A couple of years ago I commented on a case where Morrisons were found by the Court of Appeal not to be liable to a customer who was physically assaulted by a member of staff at their petrol station in Small Heath.
The Supreme Court has now in fact overturned that decision and has held that Morrisons were liable after all.
Sadly the victim, Mr Mohamud, had died of unconnected causes in the meantime so the case was being continued on behalf of his Estate.
His legal representative argued that the Courts should apply a broader test of whether an employer was liable for the actions of an employee that the “close connection” test which has been laid down in previous cases, and should in fact look at whether a reasonable observer would consider the employee to be acting as a representative of the employer at the time.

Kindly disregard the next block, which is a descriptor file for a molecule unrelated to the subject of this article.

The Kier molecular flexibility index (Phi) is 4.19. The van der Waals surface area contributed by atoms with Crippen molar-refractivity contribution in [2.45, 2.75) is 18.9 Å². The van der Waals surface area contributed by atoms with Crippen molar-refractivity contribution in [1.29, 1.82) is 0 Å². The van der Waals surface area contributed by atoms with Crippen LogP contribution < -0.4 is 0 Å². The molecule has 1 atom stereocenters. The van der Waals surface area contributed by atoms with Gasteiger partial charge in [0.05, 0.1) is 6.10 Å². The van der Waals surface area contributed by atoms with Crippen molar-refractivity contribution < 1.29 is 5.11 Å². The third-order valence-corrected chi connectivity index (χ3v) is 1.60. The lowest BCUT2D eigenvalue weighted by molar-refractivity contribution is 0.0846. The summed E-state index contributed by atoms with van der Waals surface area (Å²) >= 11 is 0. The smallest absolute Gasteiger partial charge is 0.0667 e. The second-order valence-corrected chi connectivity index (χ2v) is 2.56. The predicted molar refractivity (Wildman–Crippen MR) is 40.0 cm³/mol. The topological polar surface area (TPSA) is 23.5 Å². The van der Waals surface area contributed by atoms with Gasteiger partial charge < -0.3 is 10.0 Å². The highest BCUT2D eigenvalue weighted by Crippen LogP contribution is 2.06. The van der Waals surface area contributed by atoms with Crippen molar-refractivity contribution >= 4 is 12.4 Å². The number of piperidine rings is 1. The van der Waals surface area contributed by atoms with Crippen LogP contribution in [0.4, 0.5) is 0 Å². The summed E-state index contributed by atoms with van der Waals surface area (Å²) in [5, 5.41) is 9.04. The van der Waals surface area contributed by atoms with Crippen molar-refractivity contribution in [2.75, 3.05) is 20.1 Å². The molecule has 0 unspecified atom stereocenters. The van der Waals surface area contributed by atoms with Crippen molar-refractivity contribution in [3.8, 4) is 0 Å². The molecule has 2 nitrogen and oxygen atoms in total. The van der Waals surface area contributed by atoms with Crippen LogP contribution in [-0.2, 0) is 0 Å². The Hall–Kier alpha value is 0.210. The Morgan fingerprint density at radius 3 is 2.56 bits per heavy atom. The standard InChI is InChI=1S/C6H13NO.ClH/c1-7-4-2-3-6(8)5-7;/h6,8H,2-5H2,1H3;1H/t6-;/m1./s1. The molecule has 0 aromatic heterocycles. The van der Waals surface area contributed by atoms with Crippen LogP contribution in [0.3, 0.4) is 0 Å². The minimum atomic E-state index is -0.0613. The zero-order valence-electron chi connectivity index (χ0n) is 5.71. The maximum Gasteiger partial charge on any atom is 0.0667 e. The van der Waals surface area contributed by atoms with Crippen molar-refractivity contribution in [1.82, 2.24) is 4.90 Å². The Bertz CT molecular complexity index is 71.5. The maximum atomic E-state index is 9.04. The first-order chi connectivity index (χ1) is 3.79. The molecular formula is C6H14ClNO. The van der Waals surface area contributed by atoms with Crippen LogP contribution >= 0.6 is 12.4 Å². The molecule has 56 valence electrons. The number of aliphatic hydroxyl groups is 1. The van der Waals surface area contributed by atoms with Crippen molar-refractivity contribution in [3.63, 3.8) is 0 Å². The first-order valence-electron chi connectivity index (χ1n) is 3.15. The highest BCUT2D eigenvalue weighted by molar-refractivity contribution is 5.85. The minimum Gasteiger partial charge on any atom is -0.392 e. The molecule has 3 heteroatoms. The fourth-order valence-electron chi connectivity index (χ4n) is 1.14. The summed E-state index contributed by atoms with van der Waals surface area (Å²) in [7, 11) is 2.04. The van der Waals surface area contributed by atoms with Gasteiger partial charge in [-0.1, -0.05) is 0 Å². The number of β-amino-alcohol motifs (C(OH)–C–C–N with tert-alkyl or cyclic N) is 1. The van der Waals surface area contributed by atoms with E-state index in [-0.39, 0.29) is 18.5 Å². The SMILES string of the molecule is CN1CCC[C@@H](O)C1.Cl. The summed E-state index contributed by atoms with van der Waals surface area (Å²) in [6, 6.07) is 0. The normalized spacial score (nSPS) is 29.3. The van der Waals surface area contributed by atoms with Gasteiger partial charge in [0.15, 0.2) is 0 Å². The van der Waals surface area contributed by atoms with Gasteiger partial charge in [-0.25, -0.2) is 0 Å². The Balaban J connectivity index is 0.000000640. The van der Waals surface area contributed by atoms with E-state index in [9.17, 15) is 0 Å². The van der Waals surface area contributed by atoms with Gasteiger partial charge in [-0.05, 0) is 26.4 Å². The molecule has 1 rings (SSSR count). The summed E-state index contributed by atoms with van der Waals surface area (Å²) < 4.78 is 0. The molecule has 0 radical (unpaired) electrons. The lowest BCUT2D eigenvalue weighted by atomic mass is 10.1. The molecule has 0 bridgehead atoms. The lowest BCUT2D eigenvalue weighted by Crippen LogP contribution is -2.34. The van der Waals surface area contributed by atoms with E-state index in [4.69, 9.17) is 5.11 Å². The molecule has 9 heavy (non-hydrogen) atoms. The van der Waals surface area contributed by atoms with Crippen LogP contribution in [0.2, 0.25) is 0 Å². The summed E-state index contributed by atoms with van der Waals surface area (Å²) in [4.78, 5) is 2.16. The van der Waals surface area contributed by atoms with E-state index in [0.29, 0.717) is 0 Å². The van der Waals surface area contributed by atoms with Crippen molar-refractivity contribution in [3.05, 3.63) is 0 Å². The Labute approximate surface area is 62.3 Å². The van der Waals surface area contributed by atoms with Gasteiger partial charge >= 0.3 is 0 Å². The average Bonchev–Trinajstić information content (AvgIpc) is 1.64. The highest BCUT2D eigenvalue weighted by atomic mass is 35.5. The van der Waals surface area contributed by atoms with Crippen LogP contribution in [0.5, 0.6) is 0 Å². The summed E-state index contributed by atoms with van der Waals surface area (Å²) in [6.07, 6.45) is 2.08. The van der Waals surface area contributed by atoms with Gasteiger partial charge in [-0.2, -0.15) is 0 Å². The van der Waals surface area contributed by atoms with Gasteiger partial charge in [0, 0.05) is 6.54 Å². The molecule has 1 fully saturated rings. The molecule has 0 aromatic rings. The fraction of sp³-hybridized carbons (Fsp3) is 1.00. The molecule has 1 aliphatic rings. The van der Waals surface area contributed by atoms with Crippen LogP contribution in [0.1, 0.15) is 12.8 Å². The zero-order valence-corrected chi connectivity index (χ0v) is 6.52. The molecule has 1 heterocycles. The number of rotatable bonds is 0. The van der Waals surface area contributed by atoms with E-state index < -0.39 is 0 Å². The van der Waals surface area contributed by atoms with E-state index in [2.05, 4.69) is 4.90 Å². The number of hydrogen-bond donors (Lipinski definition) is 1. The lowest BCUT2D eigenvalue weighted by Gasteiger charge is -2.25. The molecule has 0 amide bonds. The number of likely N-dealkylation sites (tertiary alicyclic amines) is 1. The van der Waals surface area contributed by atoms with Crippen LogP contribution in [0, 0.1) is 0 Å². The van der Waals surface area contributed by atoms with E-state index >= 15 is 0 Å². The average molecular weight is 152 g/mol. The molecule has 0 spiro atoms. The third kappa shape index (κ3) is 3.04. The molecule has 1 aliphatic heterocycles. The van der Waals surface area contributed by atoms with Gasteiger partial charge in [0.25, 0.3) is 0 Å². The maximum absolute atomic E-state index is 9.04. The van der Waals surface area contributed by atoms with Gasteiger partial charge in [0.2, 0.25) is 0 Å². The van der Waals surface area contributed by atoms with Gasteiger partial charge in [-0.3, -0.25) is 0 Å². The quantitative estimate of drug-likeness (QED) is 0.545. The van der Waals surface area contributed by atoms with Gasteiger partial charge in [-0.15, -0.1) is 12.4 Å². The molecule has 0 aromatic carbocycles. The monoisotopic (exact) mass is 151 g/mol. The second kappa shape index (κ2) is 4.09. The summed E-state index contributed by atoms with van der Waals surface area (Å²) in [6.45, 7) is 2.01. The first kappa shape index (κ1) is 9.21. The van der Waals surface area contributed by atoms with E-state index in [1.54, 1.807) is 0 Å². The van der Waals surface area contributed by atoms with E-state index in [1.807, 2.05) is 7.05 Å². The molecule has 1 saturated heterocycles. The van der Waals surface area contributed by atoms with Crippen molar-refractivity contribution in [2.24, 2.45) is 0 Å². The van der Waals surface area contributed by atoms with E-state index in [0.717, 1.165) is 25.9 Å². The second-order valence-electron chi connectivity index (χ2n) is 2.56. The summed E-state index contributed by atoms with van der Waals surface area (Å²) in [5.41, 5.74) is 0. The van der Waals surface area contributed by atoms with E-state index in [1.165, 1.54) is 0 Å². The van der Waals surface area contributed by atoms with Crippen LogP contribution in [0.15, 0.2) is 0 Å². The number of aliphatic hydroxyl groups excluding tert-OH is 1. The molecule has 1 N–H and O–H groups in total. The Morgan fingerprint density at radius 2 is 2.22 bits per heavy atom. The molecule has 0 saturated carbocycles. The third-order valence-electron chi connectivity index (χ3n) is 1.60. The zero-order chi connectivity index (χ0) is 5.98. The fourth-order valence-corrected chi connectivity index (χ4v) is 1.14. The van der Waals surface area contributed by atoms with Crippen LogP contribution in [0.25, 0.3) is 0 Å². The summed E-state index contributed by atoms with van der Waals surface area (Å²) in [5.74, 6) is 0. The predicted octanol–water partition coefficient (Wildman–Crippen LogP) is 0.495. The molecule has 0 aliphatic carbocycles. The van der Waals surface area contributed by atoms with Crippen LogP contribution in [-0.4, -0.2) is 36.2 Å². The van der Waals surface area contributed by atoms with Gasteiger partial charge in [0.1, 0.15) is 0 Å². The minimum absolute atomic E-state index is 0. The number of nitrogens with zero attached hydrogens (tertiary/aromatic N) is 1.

After a detailed review of the law, Lord Toulson in his leading Judgment held that there was nothing wrong with the “close connection” test – it had simply been wrongly applied in this case. The fact that the assailant had come out from behind the counter did not mean that he had “metaphorically taken off his uniform.” There had been an unbroken sequence of events commencing with him being abusive from behind the counter and it was right in that situation for Morrisons to be liable, even though they did not condone his actions.
The Supreme Court gave Judgment in another similar case at the same time, where they agreed with the Court of Appeal that the Prison Service was liable when a prisoner dropped a sack of rice on a member of kitchen staff’s back while they were both working in the prison kitchens.
Cases of this type are all about the allocation of risk and who should bear it. Where an innocent member of the public has been harmed there will always be a temptation to decide that the liability is most fairly borne by the employer, especially when employer’s liability insurance is compulsory.